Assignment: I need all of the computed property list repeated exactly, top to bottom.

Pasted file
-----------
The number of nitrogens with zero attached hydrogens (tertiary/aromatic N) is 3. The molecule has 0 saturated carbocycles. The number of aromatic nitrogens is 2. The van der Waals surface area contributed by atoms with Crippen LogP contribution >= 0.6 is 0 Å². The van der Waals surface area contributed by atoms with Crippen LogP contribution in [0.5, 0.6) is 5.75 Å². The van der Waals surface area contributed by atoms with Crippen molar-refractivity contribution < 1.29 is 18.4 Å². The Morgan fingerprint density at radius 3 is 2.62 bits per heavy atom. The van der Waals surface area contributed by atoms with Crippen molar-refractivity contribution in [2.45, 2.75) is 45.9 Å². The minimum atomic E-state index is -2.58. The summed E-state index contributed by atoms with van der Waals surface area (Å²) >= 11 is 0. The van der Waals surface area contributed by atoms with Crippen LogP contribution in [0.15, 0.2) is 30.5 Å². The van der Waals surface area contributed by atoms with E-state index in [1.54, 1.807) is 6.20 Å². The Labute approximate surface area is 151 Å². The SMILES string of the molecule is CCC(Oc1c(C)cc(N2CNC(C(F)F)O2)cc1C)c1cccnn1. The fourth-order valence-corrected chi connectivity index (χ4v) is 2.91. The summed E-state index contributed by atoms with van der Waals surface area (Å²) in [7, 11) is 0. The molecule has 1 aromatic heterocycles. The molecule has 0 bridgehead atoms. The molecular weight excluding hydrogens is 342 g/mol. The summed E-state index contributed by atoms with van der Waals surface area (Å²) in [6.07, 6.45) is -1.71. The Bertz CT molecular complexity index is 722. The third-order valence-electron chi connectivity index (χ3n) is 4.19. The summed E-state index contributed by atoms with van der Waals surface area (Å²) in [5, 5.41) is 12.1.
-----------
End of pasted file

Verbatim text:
The number of nitrogens with zero attached hydrogens (tertiary/aromatic N) is 3. The molecule has 0 saturated carbocycles. The number of aromatic nitrogens is 2. The van der Waals surface area contributed by atoms with Crippen LogP contribution >= 0.6 is 0 Å². The van der Waals surface area contributed by atoms with Crippen LogP contribution in [0.5, 0.6) is 5.75 Å². The van der Waals surface area contributed by atoms with Crippen molar-refractivity contribution < 1.29 is 18.4 Å². The Morgan fingerprint density at radius 3 is 2.62 bits per heavy atom. The van der Waals surface area contributed by atoms with Crippen molar-refractivity contribution in [2.45, 2.75) is 45.9 Å². The minimum atomic E-state index is -2.58. The summed E-state index contributed by atoms with van der Waals surface area (Å²) >= 11 is 0. The van der Waals surface area contributed by atoms with Crippen LogP contribution in [0.15, 0.2) is 30.5 Å². The van der Waals surface area contributed by atoms with E-state index in [1.54, 1.807) is 6.20 Å². The Labute approximate surface area is 151 Å². The SMILES string of the molecule is CCC(Oc1c(C)cc(N2CNC(C(F)F)O2)cc1C)c1cccnn1. The fourth-order valence-corrected chi connectivity index (χ4v) is 2.91. The summed E-state index contributed by atoms with van der Waals surface area (Å²) in [7, 11) is 0. The molecule has 1 aromatic heterocycles. The molecule has 0 bridgehead atoms. The molecular weight excluding hydrogens is 342 g/mol. The summed E-state index contributed by atoms with van der Waals surface area (Å²) in [6.07, 6.45) is -1.71. The Bertz CT molecular complexity index is 722. The third-order valence-electron chi connectivity index (χ3n) is 4.19. The summed E-state index contributed by atoms with van der Waals surface area (Å²) in [5, 5.41) is 12.1.